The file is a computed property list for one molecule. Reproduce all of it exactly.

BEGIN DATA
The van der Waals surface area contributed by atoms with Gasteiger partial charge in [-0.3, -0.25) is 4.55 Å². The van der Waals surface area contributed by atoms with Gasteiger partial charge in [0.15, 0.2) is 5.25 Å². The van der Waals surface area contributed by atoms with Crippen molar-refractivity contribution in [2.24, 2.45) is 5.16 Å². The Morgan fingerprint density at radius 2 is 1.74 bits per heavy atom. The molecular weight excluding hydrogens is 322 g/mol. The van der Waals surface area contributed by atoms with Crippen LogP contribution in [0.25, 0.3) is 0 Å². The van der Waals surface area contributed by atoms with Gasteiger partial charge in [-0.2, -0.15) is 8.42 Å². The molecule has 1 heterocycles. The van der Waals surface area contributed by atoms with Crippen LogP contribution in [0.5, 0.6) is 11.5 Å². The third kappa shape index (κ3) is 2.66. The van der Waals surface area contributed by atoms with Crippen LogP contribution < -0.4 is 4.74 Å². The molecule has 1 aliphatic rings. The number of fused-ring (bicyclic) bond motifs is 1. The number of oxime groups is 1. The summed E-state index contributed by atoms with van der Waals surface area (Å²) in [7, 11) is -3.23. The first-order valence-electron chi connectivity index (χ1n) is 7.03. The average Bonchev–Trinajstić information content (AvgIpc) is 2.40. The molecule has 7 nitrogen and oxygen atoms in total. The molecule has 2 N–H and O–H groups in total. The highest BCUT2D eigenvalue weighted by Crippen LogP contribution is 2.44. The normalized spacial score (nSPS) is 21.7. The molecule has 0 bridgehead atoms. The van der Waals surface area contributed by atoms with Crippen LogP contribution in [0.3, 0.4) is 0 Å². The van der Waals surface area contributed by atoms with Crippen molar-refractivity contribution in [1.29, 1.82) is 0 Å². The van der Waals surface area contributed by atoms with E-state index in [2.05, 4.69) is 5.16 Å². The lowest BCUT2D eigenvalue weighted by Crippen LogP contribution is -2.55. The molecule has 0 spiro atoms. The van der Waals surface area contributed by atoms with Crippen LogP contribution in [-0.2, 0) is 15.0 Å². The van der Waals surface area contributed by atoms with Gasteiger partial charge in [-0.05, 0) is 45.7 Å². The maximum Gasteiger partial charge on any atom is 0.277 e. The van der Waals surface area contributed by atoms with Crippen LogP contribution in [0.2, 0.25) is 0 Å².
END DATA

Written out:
The van der Waals surface area contributed by atoms with Gasteiger partial charge in [-0.3, -0.25) is 4.55 Å². The van der Waals surface area contributed by atoms with Gasteiger partial charge in [0.15, 0.2) is 5.25 Å². The van der Waals surface area contributed by atoms with Crippen molar-refractivity contribution in [2.24, 2.45) is 5.16 Å². The Morgan fingerprint density at radius 2 is 1.74 bits per heavy atom. The molecular weight excluding hydrogens is 322 g/mol. The van der Waals surface area contributed by atoms with Crippen LogP contribution in [0.25, 0.3) is 0 Å². The van der Waals surface area contributed by atoms with Gasteiger partial charge in [-0.2, -0.15) is 8.42 Å². The molecule has 1 heterocycles. The van der Waals surface area contributed by atoms with Crippen LogP contribution in [0.5, 0.6) is 11.5 Å². The third kappa shape index (κ3) is 2.66. The van der Waals surface area contributed by atoms with Crippen LogP contribution < -0.4 is 4.74 Å². The molecule has 1 aliphatic rings. The number of fused-ring (bicyclic) bond motifs is 1. The number of oxime groups is 1. The summed E-state index contributed by atoms with van der Waals surface area (Å²) in [7, 11) is -3.23. The first-order valence-electron chi connectivity index (χ1n) is 7.03. The average Bonchev–Trinajstić information content (AvgIpc) is 2.40. The molecule has 7 nitrogen and oxygen atoms in total. The molecule has 2 N–H and O–H groups in total. The highest BCUT2D eigenvalue weighted by Crippen LogP contribution is 2.44. The normalized spacial score (nSPS) is 21.7. The molecule has 0 bridgehead atoms. The van der Waals surface area contributed by atoms with Crippen LogP contribution in [0.3, 0.4) is 0 Å². The van der Waals surface area contributed by atoms with Crippen molar-refractivity contribution in [1.29, 1.82) is 0 Å². The van der Waals surface area contributed by atoms with E-state index in [2.05, 4.69) is 5.16 Å². The lowest BCUT2D eigenvalue weighted by Crippen LogP contribution is -2.55. The molecule has 0 spiro atoms. The van der Waals surface area contributed by atoms with Crippen LogP contribution in [-0.2, 0) is 15.0 Å². The van der Waals surface area contributed by atoms with Gasteiger partial charge in [-0.05, 0) is 45.7 Å². The maximum Gasteiger partial charge on any atom is 0.277 e. The van der Waals surface area contributed by atoms with Crippen LogP contribution in [0.2, 0.25) is 0 Å².